Predictive Maintenance Aims to Stop Corvette Problems Before They Arise
The connected car is coming. Not only will it be linked with the roads it’s driving on and the other cars it’s driving around, but the connected car will be able to communicate with its driver when it has a tummy ache. Or, you know, something like a low battery or bad starter. At least, that’s what General Motors and Chevrolet have in mind.
The brains in cars are already extremely complex, but now GM wants them to be able to recognize when something within the vehicle might be at risk. Essentially, the “predictive technology” should be able to pick up on and diagnose various symptoms the car is outputting.
The new upgrade — initially offered on the 2016 Chevy Silverado, Tahoe, Suburban, Corvette, and Equinox — will keep its eyes on the starters, the fuel pumps, and the 12-volt batteries. With the assistance of OnStar, every time the car starts up, it will diagnose specific data — like electric resistance or low charging. If “anomalies” are noticed within the data, then OnStar will alert the driver with a text, email, or on the car’s screen. This way, the driver can fix the issue, if there truly is one, before it leaves him or her stranded somewhere. This will also help dealerships fix the cars.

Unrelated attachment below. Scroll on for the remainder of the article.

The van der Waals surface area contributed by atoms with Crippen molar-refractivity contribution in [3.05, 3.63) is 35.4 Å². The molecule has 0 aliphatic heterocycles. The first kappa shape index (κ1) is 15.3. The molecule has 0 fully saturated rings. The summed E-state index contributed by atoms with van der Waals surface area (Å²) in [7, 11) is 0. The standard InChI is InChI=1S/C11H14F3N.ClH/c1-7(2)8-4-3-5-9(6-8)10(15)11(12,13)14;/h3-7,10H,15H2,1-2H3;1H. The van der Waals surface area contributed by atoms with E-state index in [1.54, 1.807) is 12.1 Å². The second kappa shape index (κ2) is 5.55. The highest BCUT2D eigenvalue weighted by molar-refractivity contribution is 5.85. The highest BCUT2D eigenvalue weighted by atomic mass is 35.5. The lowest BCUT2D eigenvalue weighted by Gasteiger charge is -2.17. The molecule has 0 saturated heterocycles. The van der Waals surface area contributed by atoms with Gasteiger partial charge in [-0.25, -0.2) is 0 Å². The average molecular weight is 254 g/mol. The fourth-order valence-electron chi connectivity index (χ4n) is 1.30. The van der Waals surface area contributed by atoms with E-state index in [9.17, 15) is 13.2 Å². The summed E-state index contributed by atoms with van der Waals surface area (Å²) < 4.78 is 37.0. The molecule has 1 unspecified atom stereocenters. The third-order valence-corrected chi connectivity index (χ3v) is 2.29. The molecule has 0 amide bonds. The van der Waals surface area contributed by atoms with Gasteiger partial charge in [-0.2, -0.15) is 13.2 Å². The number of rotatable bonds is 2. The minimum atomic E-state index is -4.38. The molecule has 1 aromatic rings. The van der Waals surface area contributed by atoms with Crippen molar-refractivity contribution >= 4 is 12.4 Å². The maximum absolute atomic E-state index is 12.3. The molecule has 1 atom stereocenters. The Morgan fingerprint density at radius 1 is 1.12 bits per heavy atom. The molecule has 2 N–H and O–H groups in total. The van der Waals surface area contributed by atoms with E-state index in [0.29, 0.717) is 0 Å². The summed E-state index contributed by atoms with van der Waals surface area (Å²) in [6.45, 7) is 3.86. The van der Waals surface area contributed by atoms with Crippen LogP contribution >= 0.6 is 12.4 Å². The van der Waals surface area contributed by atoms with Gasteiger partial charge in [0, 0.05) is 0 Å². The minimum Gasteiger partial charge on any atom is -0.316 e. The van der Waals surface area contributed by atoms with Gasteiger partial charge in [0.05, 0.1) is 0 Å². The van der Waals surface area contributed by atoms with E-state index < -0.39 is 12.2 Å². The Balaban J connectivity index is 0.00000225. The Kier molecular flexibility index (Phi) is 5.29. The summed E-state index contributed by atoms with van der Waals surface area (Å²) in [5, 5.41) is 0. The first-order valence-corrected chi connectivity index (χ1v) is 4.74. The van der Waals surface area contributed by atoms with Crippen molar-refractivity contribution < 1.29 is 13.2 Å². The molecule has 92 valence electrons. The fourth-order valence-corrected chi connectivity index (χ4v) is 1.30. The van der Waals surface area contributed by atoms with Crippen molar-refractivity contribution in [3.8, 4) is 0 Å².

“Accuracy is the key to our prediction algorithms,” chief technologist for Vehicle Health Management at GM Steve Holland said in a press release. “We will be able to inform dealer service departments so they can spend less time testing for a condition we have already diagnosed. They can replace the necessary part quicker and minimize the amount of time a customer’s vehicle is at the dealership.”
Surely some people will take this as another way for GM to make sure you’re buying and spending more money on their parts, but if used with proper diagnosis, it could really be helpful down the road. We’ll just have to wait and see.
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